Long, the Pennsylvania district attorneys director, said his organization has not looked at how other states compensate wrongfully convicted people yet.

“We have not taken a deep dive at this juncture,” Long said.

In the 2017 state legislative session, no measure containing the provisions of SB 1274 has been introduced, according to LegiScan, a legislative tracking and data service for all 50 states.

Pittman and Andrews did not respond directly to May 28 emailed questions asking when Sens. White and Greenleaf plan to reintroduce their bill.

 

Indiana County Court of Common Pleas President Judge William J. Martin. From the court’s website.

FOGLE SAYS HE HAS a third approach for compensation if the legislative and judicial avenues remain log-jammed. He said he will release evidence to news media that will prove state officials violated laws in his arrest and conviction. He specified Judge Martin, the prosecutor who helped put him in jail in 1982.

“Martin is trying to retire before I release the evidence so that he’ll keep his pension,” Fogle said in the April 6 interview. “But I’m taking that pension.”

Martin was not available for comment.

“Judge Martin is not able to comment on anything,” Martin’s secretary said in an April 28 phone call.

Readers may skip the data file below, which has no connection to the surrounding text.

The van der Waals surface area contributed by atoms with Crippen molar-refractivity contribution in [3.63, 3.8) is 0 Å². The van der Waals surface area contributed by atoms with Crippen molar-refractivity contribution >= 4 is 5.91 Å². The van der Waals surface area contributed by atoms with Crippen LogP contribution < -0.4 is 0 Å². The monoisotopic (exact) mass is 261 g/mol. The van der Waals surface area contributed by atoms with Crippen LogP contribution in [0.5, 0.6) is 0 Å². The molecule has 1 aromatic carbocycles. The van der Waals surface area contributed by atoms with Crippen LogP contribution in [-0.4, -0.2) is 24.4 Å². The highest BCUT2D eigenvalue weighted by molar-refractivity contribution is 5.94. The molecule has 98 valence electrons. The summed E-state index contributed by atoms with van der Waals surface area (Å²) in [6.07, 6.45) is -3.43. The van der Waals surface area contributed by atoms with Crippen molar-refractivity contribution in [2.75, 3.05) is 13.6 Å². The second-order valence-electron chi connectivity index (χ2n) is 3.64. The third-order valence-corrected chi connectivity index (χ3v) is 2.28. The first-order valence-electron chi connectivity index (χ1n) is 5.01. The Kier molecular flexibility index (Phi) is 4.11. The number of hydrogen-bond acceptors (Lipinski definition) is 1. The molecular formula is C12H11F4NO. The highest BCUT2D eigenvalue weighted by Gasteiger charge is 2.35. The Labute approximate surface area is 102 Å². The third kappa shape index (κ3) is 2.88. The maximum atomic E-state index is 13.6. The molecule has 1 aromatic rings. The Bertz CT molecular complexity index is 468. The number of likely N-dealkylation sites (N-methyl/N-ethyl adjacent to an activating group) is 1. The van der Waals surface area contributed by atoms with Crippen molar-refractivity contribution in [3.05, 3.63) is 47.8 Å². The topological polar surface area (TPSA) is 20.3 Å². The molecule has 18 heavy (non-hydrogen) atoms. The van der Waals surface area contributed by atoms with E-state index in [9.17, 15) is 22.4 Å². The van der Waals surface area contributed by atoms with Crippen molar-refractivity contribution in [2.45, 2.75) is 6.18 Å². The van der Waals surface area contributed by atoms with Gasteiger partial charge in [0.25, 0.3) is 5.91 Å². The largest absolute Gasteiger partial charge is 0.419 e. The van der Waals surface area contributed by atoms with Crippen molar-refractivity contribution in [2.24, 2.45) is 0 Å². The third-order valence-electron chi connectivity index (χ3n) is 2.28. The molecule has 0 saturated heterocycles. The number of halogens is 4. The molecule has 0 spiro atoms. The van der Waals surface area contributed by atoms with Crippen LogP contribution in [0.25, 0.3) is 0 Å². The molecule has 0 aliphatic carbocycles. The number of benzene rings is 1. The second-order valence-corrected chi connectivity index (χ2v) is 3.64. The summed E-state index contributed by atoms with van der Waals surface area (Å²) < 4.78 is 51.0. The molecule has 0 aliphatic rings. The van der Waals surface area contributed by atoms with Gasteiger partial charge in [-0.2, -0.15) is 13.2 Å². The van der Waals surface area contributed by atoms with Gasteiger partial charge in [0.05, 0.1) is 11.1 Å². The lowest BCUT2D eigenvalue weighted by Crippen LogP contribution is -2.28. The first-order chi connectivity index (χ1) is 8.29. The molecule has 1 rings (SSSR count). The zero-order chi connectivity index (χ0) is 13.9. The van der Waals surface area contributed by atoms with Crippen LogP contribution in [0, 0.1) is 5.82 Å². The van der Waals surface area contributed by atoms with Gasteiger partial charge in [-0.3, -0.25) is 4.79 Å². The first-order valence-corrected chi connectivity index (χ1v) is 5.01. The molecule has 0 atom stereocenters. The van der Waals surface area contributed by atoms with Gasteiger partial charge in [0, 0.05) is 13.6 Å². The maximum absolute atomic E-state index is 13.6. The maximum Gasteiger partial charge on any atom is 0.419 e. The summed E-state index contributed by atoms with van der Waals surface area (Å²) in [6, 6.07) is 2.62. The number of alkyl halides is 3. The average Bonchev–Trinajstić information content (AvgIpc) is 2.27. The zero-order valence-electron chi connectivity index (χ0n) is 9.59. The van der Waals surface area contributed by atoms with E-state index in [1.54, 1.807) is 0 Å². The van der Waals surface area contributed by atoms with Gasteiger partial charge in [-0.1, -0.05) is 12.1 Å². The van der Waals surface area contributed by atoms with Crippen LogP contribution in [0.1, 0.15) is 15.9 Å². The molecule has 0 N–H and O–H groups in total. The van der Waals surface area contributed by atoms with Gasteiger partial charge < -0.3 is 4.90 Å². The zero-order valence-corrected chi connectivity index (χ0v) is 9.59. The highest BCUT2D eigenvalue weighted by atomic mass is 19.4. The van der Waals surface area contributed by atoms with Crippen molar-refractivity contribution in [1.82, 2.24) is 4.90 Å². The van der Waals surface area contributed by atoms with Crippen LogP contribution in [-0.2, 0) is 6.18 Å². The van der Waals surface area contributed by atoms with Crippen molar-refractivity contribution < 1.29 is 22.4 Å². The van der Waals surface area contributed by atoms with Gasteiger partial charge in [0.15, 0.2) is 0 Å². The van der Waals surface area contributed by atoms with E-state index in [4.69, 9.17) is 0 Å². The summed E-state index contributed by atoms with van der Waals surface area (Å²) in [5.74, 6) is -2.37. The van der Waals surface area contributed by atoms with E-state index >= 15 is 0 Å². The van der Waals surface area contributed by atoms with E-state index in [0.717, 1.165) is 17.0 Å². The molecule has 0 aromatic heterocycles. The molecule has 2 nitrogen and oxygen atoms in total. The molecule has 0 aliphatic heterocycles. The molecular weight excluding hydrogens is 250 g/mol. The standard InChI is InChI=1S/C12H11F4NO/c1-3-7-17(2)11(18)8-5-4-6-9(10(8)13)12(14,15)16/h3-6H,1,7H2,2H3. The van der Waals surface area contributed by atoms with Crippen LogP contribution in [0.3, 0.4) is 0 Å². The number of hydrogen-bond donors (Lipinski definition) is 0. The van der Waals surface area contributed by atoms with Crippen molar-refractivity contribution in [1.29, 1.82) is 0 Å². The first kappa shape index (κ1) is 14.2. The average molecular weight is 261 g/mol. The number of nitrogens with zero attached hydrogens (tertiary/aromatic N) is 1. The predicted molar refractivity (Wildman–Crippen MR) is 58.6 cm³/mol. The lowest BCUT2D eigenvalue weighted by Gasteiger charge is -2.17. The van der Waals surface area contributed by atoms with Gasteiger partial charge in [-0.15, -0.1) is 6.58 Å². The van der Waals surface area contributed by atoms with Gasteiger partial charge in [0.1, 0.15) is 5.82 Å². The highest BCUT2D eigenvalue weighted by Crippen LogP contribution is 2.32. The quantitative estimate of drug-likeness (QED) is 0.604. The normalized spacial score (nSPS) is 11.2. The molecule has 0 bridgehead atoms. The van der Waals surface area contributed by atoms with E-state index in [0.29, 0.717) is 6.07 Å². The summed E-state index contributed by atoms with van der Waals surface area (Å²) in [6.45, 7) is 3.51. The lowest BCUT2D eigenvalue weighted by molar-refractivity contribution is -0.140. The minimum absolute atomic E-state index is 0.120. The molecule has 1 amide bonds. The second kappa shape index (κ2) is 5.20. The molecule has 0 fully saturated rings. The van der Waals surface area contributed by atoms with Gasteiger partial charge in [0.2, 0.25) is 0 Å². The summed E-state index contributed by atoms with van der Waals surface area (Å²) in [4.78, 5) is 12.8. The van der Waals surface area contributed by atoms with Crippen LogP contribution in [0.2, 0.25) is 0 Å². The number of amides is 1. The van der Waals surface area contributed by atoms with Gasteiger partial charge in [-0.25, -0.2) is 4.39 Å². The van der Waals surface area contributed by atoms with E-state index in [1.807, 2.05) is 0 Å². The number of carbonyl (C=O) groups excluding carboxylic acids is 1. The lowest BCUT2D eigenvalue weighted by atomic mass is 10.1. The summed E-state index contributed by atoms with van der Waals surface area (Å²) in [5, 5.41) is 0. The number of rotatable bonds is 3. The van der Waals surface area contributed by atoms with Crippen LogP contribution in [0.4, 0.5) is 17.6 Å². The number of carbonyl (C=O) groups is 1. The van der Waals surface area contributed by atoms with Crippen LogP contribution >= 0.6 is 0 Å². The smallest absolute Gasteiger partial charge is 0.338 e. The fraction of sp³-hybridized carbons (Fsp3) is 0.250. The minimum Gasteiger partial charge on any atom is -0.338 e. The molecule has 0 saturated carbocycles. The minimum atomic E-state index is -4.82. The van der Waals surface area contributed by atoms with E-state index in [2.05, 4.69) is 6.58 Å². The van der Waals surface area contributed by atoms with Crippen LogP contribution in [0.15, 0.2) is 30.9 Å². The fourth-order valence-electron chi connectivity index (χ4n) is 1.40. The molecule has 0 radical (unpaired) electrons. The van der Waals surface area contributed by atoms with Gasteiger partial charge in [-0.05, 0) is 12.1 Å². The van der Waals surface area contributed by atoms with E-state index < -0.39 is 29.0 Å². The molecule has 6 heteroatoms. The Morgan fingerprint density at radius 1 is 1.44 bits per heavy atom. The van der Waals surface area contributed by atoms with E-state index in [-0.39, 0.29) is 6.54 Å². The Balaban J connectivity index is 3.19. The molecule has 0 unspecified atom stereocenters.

Nathan Zisk, a junior majoring in economics and journalism at Indiana University of Pennsylvania, is from Brownsville, Pa.

 

Sidebar: For more information/To get involved

For more information about this story or to get involved in the issues raised, contact the following:

State Sen. Donald C. “Don” White
Senate Box 203041
Harrisburg, PA 17120-3041
Room: 286 Main Capitol
Phone: (717) 787-8724
Web: http://www.legis.state.pa.us/cfdocs/legis/home/member_information/Senate_bio.cfm?id=297

District office:
618 Philadelphia St.
Indiana, PA 15701
Phone: (724) 357-0151
Email: Chief of Staff Joe Pittman

State Sen. Stewart J. Greenleaf
Senate Box 203012
Harrisburg, PA 17120-3012
Room: 19 East Wing
Phone: (717) 787-6599
Web: http://www.legis.state.pa.us/cfdocs/legis/home/member_information/Senate_bio.cfm?id=173

District office:
711 York Road
Willow Grove, PA 19090
Phone: (215) 657-7700
Email: “Chief of Staff Kevin Andrews”

The Innocence Project
40 Worth St., Suite 701
New York, NY 10013
Phone: (212) 364-5340
Web: https://www.innocenceproject.org/
Email: “Staff Attorney Karen Thompson”

Pennsylvania District Attorneys Association
Richard W. Long
Executive Director
2929 N. Front St.
Harrisburg, PA 17110
Phone: (717) 238-5416
Email: pdaa@pdaa.org
Web: http://www.pdaa.org/pdaa/